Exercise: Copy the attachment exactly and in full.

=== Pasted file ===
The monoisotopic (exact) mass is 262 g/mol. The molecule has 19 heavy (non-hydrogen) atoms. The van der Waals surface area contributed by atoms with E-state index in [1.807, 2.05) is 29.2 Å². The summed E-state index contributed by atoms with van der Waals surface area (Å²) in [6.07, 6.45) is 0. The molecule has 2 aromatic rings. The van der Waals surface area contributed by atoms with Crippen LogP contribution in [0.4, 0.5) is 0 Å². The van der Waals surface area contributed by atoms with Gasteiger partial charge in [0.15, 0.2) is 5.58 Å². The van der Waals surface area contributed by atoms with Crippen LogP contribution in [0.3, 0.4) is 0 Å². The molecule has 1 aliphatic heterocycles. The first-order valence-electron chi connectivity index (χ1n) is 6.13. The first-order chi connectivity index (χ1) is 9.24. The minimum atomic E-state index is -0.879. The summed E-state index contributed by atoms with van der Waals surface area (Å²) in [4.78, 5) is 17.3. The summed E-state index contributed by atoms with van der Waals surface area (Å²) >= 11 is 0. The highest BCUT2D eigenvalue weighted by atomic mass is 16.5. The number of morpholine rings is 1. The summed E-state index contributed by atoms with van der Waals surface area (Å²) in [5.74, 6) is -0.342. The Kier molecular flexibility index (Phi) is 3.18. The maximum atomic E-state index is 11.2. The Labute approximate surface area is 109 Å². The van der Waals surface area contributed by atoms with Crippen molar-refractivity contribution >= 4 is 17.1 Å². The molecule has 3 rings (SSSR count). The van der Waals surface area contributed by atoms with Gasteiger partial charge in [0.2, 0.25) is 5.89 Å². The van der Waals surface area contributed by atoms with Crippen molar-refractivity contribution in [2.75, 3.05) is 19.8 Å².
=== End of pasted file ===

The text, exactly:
The monoisotopic (exact) mass is 262 g/mol. The molecule has 19 heavy (non-hydrogen) atoms. The van der Waals surface area contributed by atoms with E-state index in [1.807, 2.05) is 29.2 Å². The summed E-state index contributed by atoms with van der Waals surface area (Å²) in [6.07, 6.45) is 0. The molecule has 2 aromatic rings. The van der Waals surface area contributed by atoms with Crippen LogP contribution in [0.4, 0.5) is 0 Å². The van der Waals surface area contributed by atoms with Gasteiger partial charge in [0.15, 0.2) is 5.58 Å². The van der Waals surface area contributed by atoms with Crippen LogP contribution in [0.3, 0.4) is 0 Å². The molecule has 1 aliphatic heterocycles. The first-order valence-electron chi connectivity index (χ1n) is 6.13. The first-order chi connectivity index (χ1) is 9.24. The minimum atomic E-state index is -0.879. The summed E-state index contributed by atoms with van der Waals surface area (Å²) in [4.78, 5) is 17.3. The summed E-state index contributed by atoms with van der Waals surface area (Å²) >= 11 is 0. The highest BCUT2D eigenvalue weighted by atomic mass is 16.5. The number of morpholine rings is 1. The summed E-state index contributed by atoms with van der Waals surface area (Å²) in [5.74, 6) is -0.342. The Kier molecular flexibility index (Phi) is 3.18. The maximum atomic E-state index is 11.2. The Labute approximate surface area is 109 Å². The van der Waals surface area contributed by atoms with Crippen molar-refractivity contribution >= 4 is 17.1 Å². The molecule has 3 rings (SSSR count). The van der Waals surface area contributed by atoms with Gasteiger partial charge in [0.2, 0.25) is 5.89 Å². The van der Waals surface area contributed by atoms with Crippen molar-refractivity contribution in [2.75, 3.05) is 19.8 Å².